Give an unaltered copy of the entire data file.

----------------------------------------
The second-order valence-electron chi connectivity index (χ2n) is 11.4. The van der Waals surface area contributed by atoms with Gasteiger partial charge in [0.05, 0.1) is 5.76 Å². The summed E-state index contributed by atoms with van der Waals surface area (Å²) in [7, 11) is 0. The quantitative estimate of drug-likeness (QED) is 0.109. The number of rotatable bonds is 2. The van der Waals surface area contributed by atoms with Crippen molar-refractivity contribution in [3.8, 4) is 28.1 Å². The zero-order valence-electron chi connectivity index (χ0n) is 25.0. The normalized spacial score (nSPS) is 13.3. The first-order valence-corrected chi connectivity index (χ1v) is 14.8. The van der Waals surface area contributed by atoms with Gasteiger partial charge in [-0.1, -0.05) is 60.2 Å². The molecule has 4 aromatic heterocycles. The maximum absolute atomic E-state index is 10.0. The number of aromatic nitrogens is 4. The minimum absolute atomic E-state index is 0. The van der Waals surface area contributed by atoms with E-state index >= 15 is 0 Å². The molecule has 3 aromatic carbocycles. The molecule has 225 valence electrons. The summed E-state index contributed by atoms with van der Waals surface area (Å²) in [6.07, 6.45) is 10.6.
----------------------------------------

The second-order valence-electron chi connectivity index (χ2n) is 11.4. The van der Waals surface area contributed by atoms with Gasteiger partial charge in [0.05, 0.1) is 5.76 Å². The summed E-state index contributed by atoms with van der Waals surface area (Å²) in [7, 11) is 0. The quantitative estimate of drug-likeness (QED) is 0.109. The number of rotatable bonds is 2. The van der Waals surface area contributed by atoms with Crippen molar-refractivity contribution in [3.8, 4) is 28.1 Å². The zero-order valence-electron chi connectivity index (χ0n) is 25.0. The normalized spacial score (nSPS) is 13.3. The first-order valence-corrected chi connectivity index (χ1v) is 14.8. The van der Waals surface area contributed by atoms with Gasteiger partial charge in [-0.1, -0.05) is 60.2 Å². The molecule has 4 aromatic heterocycles. The maximum absolute atomic E-state index is 10.0. The number of aromatic nitrogens is 4. The minimum absolute atomic E-state index is 0. The van der Waals surface area contributed by atoms with E-state index >= 15 is 0 Å². The molecule has 3 aromatic carbocycles. The molecule has 225 valence electrons. The summed E-state index contributed by atoms with van der Waals surface area (Å²) in [6.07, 6.45) is 10.6.